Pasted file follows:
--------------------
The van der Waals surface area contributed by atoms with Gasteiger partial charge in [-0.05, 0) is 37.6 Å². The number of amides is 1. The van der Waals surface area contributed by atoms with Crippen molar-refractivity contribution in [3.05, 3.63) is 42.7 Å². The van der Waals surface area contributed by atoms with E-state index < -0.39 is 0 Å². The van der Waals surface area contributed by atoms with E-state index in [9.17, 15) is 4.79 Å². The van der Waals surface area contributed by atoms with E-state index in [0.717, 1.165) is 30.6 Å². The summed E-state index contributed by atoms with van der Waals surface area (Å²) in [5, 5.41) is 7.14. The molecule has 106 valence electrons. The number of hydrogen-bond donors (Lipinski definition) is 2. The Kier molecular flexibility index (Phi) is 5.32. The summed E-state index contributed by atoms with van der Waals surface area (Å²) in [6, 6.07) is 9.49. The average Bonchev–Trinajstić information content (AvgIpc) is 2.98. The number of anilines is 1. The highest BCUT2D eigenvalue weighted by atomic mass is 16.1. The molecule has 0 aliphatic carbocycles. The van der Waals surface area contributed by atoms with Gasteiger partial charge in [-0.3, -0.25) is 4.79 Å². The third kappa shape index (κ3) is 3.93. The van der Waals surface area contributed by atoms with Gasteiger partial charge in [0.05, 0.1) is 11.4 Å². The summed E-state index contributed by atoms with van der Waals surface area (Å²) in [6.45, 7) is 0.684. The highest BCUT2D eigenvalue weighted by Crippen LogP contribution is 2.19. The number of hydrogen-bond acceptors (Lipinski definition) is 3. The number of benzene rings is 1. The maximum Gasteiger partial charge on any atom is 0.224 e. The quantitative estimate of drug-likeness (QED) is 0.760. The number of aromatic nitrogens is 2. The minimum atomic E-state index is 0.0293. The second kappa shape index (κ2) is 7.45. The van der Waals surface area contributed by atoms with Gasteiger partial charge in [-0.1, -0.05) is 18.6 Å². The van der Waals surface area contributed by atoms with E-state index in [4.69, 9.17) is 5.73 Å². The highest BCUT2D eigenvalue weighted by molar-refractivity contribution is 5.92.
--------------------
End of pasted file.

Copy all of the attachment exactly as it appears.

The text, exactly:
The van der Waals surface area contributed by atoms with Gasteiger partial charge in [-0.05, 0) is 37.6 Å². The number of amides is 1. The van der Waals surface area contributed by atoms with Crippen molar-refractivity contribution in [3.05, 3.63) is 42.7 Å². The van der Waals surface area contributed by atoms with E-state index < -0.39 is 0 Å². The van der Waals surface area contributed by atoms with E-state index in [9.17, 15) is 4.79 Å². The van der Waals surface area contributed by atoms with E-state index in [0.717, 1.165) is 30.6 Å². The summed E-state index contributed by atoms with van der Waals surface area (Å²) in [5, 5.41) is 7.14. The molecule has 106 valence electrons. The number of hydrogen-bond donors (Lipinski definition) is 2. The Kier molecular flexibility index (Phi) is 5.32. The summed E-state index contributed by atoms with van der Waals surface area (Å²) in [6, 6.07) is 9.49. The average Bonchev–Trinajstić information content (AvgIpc) is 2.98. The number of anilines is 1. The highest BCUT2D eigenvalue weighted by atomic mass is 16.1. The molecule has 0 aliphatic carbocycles. The van der Waals surface area contributed by atoms with Gasteiger partial charge in [-0.3, -0.25) is 4.79 Å². The third kappa shape index (κ3) is 3.93. The van der Waals surface area contributed by atoms with Gasteiger partial charge in [0.05, 0.1) is 11.4 Å². The summed E-state index contributed by atoms with van der Waals surface area (Å²) in [6.45, 7) is 0.684. The highest BCUT2D eigenvalue weighted by Crippen LogP contribution is 2.19. The number of hydrogen-bond acceptors (Lipinski definition) is 3. The number of benzene rings is 1. The maximum Gasteiger partial charge on any atom is 0.224 e. The quantitative estimate of drug-likeness (QED) is 0.760. The number of aromatic nitrogens is 2. The minimum atomic E-state index is 0.0293. The second kappa shape index (κ2) is 7.45. The van der Waals surface area contributed by atoms with Gasteiger partial charge in [-0.1, -0.05) is 18.6 Å². The van der Waals surface area contributed by atoms with E-state index in [4.69, 9.17) is 5.73 Å². The highest BCUT2D eigenvalue weighted by molar-refractivity contribution is 5.92.